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Understanding the Why of Hajj

Questioner

Islam

Reply Date

Aug 27, 2017

Question

Assalamu Alaikom, I have a friend who asked me a question, why must a Muslim do Hajj? Can I be helped with the answer so that I can explain to him with full reference and details? Jazak Allah khair.

Consultant

Answer


reason Hajj

Salam Dear Brother,

Thank you very much for giving us an opportunity to speak about this great deed in Islam which — though amazing and wonderful — is rarely thought of deeply by many people.

Muslims believe that Islam is not just a religion; rather, it is a comprehensive way of life.

Thus its articles and deeds of worship serve as a long-term and short-term training for its followers on how to conduct themselves in life.

In every form of worship there is wisdom and it just needs some reflection and meditation to explore the hidden secrets.

Of all the five main deeds of Islam, Hajj stands on its own as a unique act of worship by all merits.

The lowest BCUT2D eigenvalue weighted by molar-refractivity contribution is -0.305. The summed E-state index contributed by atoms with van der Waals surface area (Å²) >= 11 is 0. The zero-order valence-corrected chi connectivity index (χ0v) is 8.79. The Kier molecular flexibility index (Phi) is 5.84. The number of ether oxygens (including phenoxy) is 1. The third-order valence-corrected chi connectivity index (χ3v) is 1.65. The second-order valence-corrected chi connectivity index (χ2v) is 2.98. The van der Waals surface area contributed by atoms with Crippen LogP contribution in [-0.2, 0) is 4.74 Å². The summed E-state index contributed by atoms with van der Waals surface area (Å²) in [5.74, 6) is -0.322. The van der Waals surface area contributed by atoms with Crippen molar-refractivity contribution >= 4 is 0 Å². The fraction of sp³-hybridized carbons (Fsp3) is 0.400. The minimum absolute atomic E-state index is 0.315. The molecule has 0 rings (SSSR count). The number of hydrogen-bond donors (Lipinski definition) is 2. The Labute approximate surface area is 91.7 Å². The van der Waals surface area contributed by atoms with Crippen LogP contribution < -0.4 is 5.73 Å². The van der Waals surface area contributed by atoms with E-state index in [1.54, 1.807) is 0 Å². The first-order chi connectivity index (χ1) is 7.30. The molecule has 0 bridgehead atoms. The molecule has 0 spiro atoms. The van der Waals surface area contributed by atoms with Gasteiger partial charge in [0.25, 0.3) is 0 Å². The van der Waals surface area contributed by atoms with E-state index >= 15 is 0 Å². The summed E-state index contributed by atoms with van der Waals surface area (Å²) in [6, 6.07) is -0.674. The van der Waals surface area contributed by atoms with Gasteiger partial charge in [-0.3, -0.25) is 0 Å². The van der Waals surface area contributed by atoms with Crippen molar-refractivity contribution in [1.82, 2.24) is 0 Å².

Aspects of Worship

When we look into Hajj, we will discover that it gathers all of the other meanings inherent in the other acts of worship.

The testimony of faith is an action of the tongue that represents it submitting to Almighty Allah and accepting His Lordship of this universe.

Prayer is an action that represents paying some of your time and effort to show your submission to Almighty Allah and dedication to Him.

It also represents a small meeting of a congregation of the larger Muslim nation five times everyday to celebrate their unity on that small level.

Zakah (obligatory charity) is a representation of sacrifice. People sacrifices some of their money to show that they trust the reward of Allah and prefer it to all the gains of the world.

Muslims give charity to show solidarity with their brothers and sisters and their care for their wants and needs. They give to show that they are not enslaved by money.

Rather, they use their money for the benefit of the society and the welfare of the community.

Fasting is another representation of avoiding certain things which are allowed at other times as a token of showing devotion to Allah.

Hajj: Five in One